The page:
Tuesday, July 7, 2020

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Moab, UT

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    Projects favored and feared are subjects of public hearings

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    Former Grand County Sheriff’s deputy Art Hines’ long efforts to help his son stay in Moab might finally end in success. Photo by Doug McMurdo

    A former longtime Grand County Sheriff’s deputy and his family’s desire to subdivide their property to provide a lot on which one of their children could build a home saw a spark of light at the end of a long tunnel Tuesday when the Grand County Council held a public hearing on his rezone request.

    Art Hines has appeared before the council and Grand County Planning Commission for roughly a year. He was an early proponent of the county’s recently enacted high-density housing overlay ordinance, thinking that would be an avenue to take in breaking up his lot so his son, a current law enforcement officer, could afford to build a home.

    But laws sometimes have a way of producing unintended consequences. Planning staff recommended the council deny the request, arguing the parcel is too small to subdivide into two lots under the Large Lot Residential zone district. Hines seeks a rezone to Small Lot Residential

    One lot would be half an acre and the second a quarter-acre.

    Hines became emotional when reading a letter to the council on Tuesday. He said he has no intent to “create numerous small rental units” the overlay would allow. He also noted neighboring properties have homes on a single lot that are in close proximity to one another.

    He also said the family has already installed two sewer connection stubs to the property line and paid the connection and encroachment fees.

    Council Member Rory Paxman was the first member of the council to suggest Hines’ request should be granted. No action could be taken until the comment period ends at 5 p.m. Sept. 11. To comment, send an email to council@grandcountyutah.net.

    Housing plan for Highway 191 poorly received

    While there was sympathy for Hines, the participants in the next public hearing did not fare well.

    Property owner Michael Skarda wants to built Namaste Rock on roughly 24 acres at 13704 N. Highway 191, in the vicinity of Moab Giants. He seeks a rezone from Range and Grazing to Highway Commercial on which to build a mixed-use housing development.

    The Grand County Planning Commission effectively voted to deny the rezone request in a 3-3 vote Aug. 13.

    Additionally, Community and Economic Development Director Zacharia Levine cautioned the council to consider the potential impacts. He said they were only considering a rezone request, not the underlying development proposal, meaning the owner was not obliged to build what he said he planned to build.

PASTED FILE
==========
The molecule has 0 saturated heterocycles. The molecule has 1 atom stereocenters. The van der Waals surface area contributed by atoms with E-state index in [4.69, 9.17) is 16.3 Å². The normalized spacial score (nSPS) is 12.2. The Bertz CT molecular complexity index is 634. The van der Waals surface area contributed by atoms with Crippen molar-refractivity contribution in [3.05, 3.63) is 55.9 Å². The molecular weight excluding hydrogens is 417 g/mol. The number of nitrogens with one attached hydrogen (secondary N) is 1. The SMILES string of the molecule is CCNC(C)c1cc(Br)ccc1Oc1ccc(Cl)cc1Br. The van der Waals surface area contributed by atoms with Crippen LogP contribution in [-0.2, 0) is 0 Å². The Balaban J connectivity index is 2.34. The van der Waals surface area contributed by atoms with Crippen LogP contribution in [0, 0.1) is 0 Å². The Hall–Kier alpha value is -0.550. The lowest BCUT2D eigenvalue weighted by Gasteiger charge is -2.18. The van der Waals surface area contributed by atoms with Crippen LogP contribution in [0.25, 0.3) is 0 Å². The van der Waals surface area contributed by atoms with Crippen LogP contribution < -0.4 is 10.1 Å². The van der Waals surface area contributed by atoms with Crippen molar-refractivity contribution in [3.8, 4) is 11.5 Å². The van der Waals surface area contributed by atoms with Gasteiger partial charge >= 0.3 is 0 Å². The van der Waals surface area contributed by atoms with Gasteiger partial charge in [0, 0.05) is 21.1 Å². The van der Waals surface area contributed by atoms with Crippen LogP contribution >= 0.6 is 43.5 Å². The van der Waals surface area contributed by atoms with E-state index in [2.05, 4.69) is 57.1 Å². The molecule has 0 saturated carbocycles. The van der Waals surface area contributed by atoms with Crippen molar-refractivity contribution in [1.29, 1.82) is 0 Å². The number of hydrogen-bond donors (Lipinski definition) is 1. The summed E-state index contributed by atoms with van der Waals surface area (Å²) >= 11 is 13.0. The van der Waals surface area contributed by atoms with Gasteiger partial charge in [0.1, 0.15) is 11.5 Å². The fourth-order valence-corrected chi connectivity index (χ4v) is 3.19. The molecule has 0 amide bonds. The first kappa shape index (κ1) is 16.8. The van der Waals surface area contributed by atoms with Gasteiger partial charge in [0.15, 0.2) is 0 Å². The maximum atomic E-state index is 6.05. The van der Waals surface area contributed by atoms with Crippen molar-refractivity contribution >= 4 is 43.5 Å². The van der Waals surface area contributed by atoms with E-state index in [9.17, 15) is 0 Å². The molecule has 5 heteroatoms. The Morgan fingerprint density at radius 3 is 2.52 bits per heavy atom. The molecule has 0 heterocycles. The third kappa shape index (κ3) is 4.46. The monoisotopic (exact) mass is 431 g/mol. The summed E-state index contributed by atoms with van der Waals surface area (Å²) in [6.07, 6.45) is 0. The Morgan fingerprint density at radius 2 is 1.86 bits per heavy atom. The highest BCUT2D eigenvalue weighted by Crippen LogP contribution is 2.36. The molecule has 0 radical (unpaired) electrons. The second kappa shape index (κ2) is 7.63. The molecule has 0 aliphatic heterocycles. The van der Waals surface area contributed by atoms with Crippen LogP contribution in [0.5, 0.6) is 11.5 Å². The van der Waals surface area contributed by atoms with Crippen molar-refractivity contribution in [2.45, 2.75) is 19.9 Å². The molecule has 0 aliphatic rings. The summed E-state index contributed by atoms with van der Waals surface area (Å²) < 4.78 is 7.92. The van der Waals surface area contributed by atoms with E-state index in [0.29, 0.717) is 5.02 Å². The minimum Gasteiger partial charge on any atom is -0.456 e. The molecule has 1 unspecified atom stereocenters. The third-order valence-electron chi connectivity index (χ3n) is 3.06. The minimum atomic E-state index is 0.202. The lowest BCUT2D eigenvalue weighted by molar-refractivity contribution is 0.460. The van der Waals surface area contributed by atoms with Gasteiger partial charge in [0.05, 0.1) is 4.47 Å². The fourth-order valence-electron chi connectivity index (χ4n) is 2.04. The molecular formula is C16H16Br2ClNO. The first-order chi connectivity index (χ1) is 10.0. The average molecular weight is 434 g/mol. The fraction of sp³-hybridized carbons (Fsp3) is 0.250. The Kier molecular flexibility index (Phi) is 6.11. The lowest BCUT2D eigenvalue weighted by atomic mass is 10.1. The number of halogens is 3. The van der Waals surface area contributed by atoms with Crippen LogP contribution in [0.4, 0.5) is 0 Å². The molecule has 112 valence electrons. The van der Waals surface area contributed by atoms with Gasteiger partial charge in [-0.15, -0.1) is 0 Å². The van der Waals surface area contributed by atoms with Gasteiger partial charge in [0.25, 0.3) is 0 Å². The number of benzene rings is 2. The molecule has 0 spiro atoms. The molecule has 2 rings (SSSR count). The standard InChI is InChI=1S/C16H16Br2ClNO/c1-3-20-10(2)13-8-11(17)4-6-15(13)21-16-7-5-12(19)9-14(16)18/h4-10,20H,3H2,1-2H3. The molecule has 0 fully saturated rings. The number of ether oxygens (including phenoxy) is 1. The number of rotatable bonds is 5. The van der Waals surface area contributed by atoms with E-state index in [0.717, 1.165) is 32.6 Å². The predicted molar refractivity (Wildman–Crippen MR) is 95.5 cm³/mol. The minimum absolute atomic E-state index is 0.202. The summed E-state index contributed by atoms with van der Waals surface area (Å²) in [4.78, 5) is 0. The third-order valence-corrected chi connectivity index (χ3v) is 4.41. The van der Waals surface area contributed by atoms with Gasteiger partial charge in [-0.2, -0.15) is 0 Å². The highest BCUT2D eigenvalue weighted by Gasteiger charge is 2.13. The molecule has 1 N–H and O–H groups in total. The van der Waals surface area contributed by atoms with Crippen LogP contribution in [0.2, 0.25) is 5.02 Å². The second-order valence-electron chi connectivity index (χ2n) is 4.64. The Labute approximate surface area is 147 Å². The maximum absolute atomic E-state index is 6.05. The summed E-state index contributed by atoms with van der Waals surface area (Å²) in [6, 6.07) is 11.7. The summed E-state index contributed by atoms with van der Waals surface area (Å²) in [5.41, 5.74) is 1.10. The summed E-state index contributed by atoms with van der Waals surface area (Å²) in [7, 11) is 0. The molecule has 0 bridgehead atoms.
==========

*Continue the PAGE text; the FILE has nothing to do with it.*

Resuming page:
The same held true for Hines, but his property is so small the most he could do is build three homes instead of two, while Skarda could move to much greater density than what is currently proposed. As Liz Thomas commented from the audience during Tuesday’s discussion, “anything could happen.

    Major concerns over water and sewer also were voiced. The public comment period on this proposal ends at 5 p.m. Sept. 11. To comment, send an email to council@grandcountyutah.net.

    Murphy Flats a ‘unique’ housing subdivision

    Courtney Kizer and her husband, Steve Evers hope their nearly 1.5-acre property at 1183 Murphy Lane can be accepted into the county’s High-Density Housing Overlay. The homes they hope to build will be tiny houses between 400 and 550 square feet.

    They have to address drainage and parking issues, and Grand County Attorney Christina Sloan has to sign off on access easements, but the Grand County Planning Commission voted to make a favorable recommendation.

    Kizer said she and her husband are willing to do whatever is needed to address the issues.

    The public comment period on this proposal ends at 5 p.m. Sept. 11. To comment, send an email to council@grandcountyutah.net.

    Buzzard’s Belly in Cisco could reopen

    In what is more of a housekeeping measure than anything else, the council heard a rezone application to reopen the Buzzard’s Belly in Cisco, a convenience store that closed its doors a number of years ago.

    Alan and Jean Murawski own the roughly half-acre parcel at 137 S. Cisco Boat Ramp Road. The Murawskis would like to reopen the general store but, because it has been closed for more than six months, they had to apply for a rezone from Range and Grazing to Neighborhood Commercial.

    The public comment period on this proposal ends at 5 p.m. Sept. 11. To comment, send an email to council@grandcountyutah.net.

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